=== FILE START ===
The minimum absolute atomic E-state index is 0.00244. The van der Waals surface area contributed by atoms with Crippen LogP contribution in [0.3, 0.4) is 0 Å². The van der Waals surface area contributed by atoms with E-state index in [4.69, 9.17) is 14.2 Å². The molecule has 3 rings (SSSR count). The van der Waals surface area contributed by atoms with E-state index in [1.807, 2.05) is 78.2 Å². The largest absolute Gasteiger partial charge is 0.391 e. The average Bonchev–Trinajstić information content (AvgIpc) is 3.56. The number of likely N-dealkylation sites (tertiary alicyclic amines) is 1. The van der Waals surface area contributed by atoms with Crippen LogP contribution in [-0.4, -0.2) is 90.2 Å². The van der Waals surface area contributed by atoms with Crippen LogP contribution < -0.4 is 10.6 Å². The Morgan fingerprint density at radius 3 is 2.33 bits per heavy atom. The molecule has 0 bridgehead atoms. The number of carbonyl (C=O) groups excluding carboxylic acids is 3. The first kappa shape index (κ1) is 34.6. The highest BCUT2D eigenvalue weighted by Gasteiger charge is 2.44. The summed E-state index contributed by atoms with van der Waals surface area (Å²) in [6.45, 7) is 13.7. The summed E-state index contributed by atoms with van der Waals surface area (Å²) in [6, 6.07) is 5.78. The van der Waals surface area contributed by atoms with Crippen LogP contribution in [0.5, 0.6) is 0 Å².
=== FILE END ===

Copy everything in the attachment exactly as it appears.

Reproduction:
The minimum absolute atomic E-state index is 0.00244. The van der Waals surface area contributed by atoms with Crippen LogP contribution in [0.3, 0.4) is 0 Å². The van der Waals surface area contributed by atoms with E-state index in [4.69, 9.17) is 14.2 Å². The molecule has 3 rings (SSSR count). The van der Waals surface area contributed by atoms with E-state index in [1.807, 2.05) is 78.2 Å². The largest absolute Gasteiger partial charge is 0.391 e. The average Bonchev–Trinajstić information content (AvgIpc) is 3.56. The number of likely N-dealkylation sites (tertiary alicyclic amines) is 1. The van der Waals surface area contributed by atoms with Crippen LogP contribution in [-0.4, -0.2) is 90.2 Å². The van der Waals surface area contributed by atoms with Crippen LogP contribution < -0.4 is 10.6 Å². The Morgan fingerprint density at radius 3 is 2.33 bits per heavy atom. The molecule has 0 bridgehead atoms. The number of carbonyl (C=O) groups excluding carboxylic acids is 3. The first kappa shape index (κ1) is 34.6. The highest BCUT2D eigenvalue weighted by Gasteiger charge is 2.44. The summed E-state index contributed by atoms with van der Waals surface area (Å²) in [6.45, 7) is 13.7. The summed E-state index contributed by atoms with van der Waals surface area (Å²) in [6, 6.07) is 5.78. The van der Waals surface area contributed by atoms with Crippen LogP contribution in [0.5, 0.6) is 0 Å².